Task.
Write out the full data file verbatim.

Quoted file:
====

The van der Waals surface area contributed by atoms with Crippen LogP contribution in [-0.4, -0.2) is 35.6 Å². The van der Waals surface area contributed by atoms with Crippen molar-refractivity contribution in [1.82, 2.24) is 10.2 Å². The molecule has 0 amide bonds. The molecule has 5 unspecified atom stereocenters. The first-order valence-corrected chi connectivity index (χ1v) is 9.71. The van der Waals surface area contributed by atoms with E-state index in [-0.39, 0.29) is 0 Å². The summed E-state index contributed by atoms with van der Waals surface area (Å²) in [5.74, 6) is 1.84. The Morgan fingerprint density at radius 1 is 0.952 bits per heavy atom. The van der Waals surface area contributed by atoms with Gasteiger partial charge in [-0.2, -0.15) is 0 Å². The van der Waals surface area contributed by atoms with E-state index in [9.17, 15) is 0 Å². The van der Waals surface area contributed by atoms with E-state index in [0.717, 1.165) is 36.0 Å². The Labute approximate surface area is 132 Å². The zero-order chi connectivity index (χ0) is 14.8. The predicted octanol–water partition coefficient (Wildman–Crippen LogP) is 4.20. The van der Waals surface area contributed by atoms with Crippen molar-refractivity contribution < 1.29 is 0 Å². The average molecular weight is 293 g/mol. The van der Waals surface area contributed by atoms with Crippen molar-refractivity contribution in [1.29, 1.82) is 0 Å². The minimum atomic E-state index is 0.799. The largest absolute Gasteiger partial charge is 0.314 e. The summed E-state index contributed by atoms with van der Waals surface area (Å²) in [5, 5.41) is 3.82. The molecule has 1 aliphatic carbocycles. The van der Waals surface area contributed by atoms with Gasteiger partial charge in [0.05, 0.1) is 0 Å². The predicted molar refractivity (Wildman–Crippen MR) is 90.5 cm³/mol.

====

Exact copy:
The van der Waals surface area contributed by atoms with Crippen LogP contribution in [-0.4, -0.2) is 35.6 Å². The van der Waals surface area contributed by atoms with Crippen molar-refractivity contribution in [1.82, 2.24) is 10.2 Å². The molecule has 0 amide bonds. The molecule has 5 unspecified atom stereocenters. The first-order valence-corrected chi connectivity index (χ1v) is 9.71. The van der Waals surface area contributed by atoms with E-state index in [-0.39, 0.29) is 0 Å². The summed E-state index contributed by atoms with van der Waals surface area (Å²) in [5.74, 6) is 1.84. The Morgan fingerprint density at radius 1 is 0.952 bits per heavy atom. The van der Waals surface area contributed by atoms with Gasteiger partial charge in [-0.2, -0.15) is 0 Å². The van der Waals surface area contributed by atoms with E-state index in [9.17, 15) is 0 Å². The van der Waals surface area contributed by atoms with E-state index in [0.717, 1.165) is 36.0 Å². The Labute approximate surface area is 132 Å². The zero-order chi connectivity index (χ0) is 14.8. The predicted octanol–water partition coefficient (Wildman–Crippen LogP) is 4.20. The van der Waals surface area contributed by atoms with Crippen molar-refractivity contribution < 1.29 is 0 Å². The average molecular weight is 293 g/mol. The van der Waals surface area contributed by atoms with Crippen molar-refractivity contribution in [1.29, 1.82) is 0 Å². The minimum atomic E-state index is 0.799. The largest absolute Gasteiger partial charge is 0.314 e. The summed E-state index contributed by atoms with van der Waals surface area (Å²) in [5, 5.41) is 3.82. The molecule has 1 aliphatic carbocycles. The van der Waals surface area contributed by atoms with Gasteiger partial charge in [0.05, 0.1) is 0 Å². The predicted molar refractivity (Wildman–Crippen MR) is 90.5 cm³/mol.